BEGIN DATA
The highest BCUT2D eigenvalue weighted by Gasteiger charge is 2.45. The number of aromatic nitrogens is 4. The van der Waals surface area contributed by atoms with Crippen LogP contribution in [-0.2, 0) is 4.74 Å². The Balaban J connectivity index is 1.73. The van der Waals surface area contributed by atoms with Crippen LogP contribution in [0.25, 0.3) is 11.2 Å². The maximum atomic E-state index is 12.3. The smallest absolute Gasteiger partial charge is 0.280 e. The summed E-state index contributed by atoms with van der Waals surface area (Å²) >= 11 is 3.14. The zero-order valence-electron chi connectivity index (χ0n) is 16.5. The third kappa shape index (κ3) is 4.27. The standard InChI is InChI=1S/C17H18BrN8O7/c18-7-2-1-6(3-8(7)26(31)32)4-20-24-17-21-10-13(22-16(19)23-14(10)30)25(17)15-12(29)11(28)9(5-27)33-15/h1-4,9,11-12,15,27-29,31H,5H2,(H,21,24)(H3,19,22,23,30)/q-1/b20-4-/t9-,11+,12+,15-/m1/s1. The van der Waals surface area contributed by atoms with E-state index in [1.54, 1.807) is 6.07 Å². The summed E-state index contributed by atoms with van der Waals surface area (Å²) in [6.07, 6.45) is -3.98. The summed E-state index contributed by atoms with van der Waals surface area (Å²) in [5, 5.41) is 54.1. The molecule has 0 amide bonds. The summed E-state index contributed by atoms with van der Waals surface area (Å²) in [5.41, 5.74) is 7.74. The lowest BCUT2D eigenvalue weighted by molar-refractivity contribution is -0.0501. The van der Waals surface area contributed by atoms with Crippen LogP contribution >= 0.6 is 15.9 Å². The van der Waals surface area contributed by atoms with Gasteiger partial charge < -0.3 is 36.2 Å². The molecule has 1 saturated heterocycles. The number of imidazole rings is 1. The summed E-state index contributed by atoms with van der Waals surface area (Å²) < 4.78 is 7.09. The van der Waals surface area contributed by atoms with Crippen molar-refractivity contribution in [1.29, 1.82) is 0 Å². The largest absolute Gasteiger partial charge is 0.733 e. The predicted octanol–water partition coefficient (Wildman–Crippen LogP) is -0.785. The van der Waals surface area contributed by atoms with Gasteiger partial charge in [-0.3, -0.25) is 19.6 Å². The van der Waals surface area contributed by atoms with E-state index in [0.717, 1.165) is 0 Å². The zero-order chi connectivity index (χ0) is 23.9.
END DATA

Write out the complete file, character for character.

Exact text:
The highest BCUT2D eigenvalue weighted by Gasteiger charge is 2.45. The number of aromatic nitrogens is 4. The van der Waals surface area contributed by atoms with Crippen LogP contribution in [-0.2, 0) is 4.74 Å². The Balaban J connectivity index is 1.73. The van der Waals surface area contributed by atoms with Crippen LogP contribution in [0.25, 0.3) is 11.2 Å². The maximum atomic E-state index is 12.3. The smallest absolute Gasteiger partial charge is 0.280 e. The summed E-state index contributed by atoms with van der Waals surface area (Å²) >= 11 is 3.14. The zero-order valence-electron chi connectivity index (χ0n) is 16.5. The third kappa shape index (κ3) is 4.27. The standard InChI is InChI=1S/C17H18BrN8O7/c18-7-2-1-6(3-8(7)26(31)32)4-20-24-17-21-10-13(22-16(19)23-14(10)30)25(17)15-12(29)11(28)9(5-27)33-15/h1-4,9,11-12,15,27-29,31H,5H2,(H,21,24)(H3,19,22,23,30)/q-1/b20-4-/t9-,11+,12+,15-/m1/s1. The van der Waals surface area contributed by atoms with E-state index in [1.54, 1.807) is 6.07 Å². The summed E-state index contributed by atoms with van der Waals surface area (Å²) in [6.07, 6.45) is -3.98. The summed E-state index contributed by atoms with van der Waals surface area (Å²) in [5, 5.41) is 54.1. The molecule has 0 amide bonds. The summed E-state index contributed by atoms with van der Waals surface area (Å²) in [5.41, 5.74) is 7.74. The lowest BCUT2D eigenvalue weighted by molar-refractivity contribution is -0.0501. The van der Waals surface area contributed by atoms with Crippen LogP contribution >= 0.6 is 15.9 Å². The van der Waals surface area contributed by atoms with Gasteiger partial charge < -0.3 is 36.2 Å². The molecule has 1 saturated heterocycles. The number of imidazole rings is 1. The summed E-state index contributed by atoms with van der Waals surface area (Å²) < 4.78 is 7.09. The van der Waals surface area contributed by atoms with Crippen molar-refractivity contribution in [1.29, 1.82) is 0 Å². The largest absolute Gasteiger partial charge is 0.733 e. The predicted octanol–water partition coefficient (Wildman–Crippen LogP) is -0.785. The van der Waals surface area contributed by atoms with Gasteiger partial charge in [-0.3, -0.25) is 19.6 Å². The van der Waals surface area contributed by atoms with E-state index in [0.717, 1.165) is 0 Å². The zero-order chi connectivity index (χ0) is 23.9.